Erythromelalgia is classified as either primary that occurs sporadically or is inherited, or secondary that is related to various autoimmune and myeloproliferative disorders. The etiology has remained elusive until the mapping of a familial form of erythromelalgia in the SNA9a gene, which encodes the Nav1.7 sodium channel as a gain-of-function mutation resulting in hyper-excitability in dorsal root ganglion (DRG) sensory neurons . Further investigation of other familial erythromelalgia lineages has resulted in more than a dozen similar gain of function mutations of Nav1.7 sodium channel [2-4]. All these mutations act to enhance the excitability of DRG neurons by lowering the firing threshold. It has been hypothesized that given the similar phenotype, the non-genetic forms of erythromelalgia may be related to DRG neuronal hyper-excitability leading to neuro-humoral changes, particularly in distal limbs. Here we present a case of erythromelalgia successfully treated with a lumbar epidural of Ropivacaine/Fentanyl infusion. We also review current interventional treatments for erythromelalgia.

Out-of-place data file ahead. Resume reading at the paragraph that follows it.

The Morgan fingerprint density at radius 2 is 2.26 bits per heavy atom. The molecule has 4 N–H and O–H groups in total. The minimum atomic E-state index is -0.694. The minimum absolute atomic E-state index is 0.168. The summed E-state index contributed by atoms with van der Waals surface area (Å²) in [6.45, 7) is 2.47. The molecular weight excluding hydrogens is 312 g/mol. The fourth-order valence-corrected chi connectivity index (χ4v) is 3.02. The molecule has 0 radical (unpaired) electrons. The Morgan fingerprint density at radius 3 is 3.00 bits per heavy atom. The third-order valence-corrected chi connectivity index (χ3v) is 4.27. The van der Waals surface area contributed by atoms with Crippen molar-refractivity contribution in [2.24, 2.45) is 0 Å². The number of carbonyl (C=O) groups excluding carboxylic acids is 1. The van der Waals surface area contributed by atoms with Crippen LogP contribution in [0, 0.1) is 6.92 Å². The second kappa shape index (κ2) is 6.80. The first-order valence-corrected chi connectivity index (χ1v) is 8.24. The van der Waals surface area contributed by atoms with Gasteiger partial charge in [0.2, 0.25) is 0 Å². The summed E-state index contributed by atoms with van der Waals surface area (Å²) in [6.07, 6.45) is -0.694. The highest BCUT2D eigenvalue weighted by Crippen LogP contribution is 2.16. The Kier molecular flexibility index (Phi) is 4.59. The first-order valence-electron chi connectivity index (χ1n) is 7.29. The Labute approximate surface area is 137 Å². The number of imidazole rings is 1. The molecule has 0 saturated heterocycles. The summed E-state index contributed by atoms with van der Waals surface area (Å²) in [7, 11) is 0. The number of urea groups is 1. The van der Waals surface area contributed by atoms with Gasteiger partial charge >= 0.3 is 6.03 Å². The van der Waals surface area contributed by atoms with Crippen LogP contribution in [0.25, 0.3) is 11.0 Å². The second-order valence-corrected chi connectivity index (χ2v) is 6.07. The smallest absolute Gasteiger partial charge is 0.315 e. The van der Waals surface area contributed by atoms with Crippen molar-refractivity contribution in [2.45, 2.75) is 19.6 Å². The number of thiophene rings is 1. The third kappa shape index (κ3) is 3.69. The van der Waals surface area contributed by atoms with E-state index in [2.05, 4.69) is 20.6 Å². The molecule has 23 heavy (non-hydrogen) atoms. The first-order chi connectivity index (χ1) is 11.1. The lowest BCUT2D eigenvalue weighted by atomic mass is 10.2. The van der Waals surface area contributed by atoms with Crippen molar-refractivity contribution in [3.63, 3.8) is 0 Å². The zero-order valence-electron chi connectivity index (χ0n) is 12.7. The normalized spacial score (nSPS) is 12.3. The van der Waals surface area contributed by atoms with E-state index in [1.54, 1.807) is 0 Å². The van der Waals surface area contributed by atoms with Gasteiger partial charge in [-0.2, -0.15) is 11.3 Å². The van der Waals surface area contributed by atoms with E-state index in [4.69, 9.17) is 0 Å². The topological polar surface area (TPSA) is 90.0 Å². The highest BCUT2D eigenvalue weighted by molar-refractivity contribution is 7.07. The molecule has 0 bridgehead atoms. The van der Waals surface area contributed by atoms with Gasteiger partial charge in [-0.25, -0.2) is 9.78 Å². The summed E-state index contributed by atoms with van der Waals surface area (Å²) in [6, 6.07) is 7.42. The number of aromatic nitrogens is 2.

IRB approval was exempted from University of California San Francisco for this case report of patient treatment. A 34-year-old woman with a history of chronic constipation, recent episode of C. difficile colitis, and presumed alcoholic peripheral neuropathy presented to our medical center with severe burning pain in her feet after an exhaustive workup at an outside hospital. The pain was so severe that no medication was effective, including opioids, neuroleptics, and nonsteroidal anti-inflammatories (NSAIDs), and the only management that gave her pain relief was soaking her feet in ice baths. The pain was worse at night, but stayed at substantial severity during the daytime. She submerged her feet in ice water for 8-10 hours a day for pain relief, and she placed hot packs on her thighs to offset the cold discomfort from the ice-baths. On exam her feet were brightly erythematous and warm to touch bilaterally. Numerous ulcers were present on the dorsum of the feet (Figure 1a, and Figure 1b). She also had secondary tissue damage from both the hot packs on her thighs and the cold baths, resulting in a livedo reticularis rash (Figure 1c). She was evaluated by multiple specialists in our hospital, including neurology, vascular surgery, hospital medicine, and dermatology services, before the pain service was consulted. She had an extensive workup that included infectious, metabolic, rheumatologic, neurologic systems, with extensive imaging studies (Table 1). An electromyography (EMG) study showed an axonal neuropathy pattern. She was undergoing thiamine and folate supplementation with the thought that her pain might be related to alcohol consumption (she had periods of heavy binge drinking over the past 3 years, although none in the past 2 months).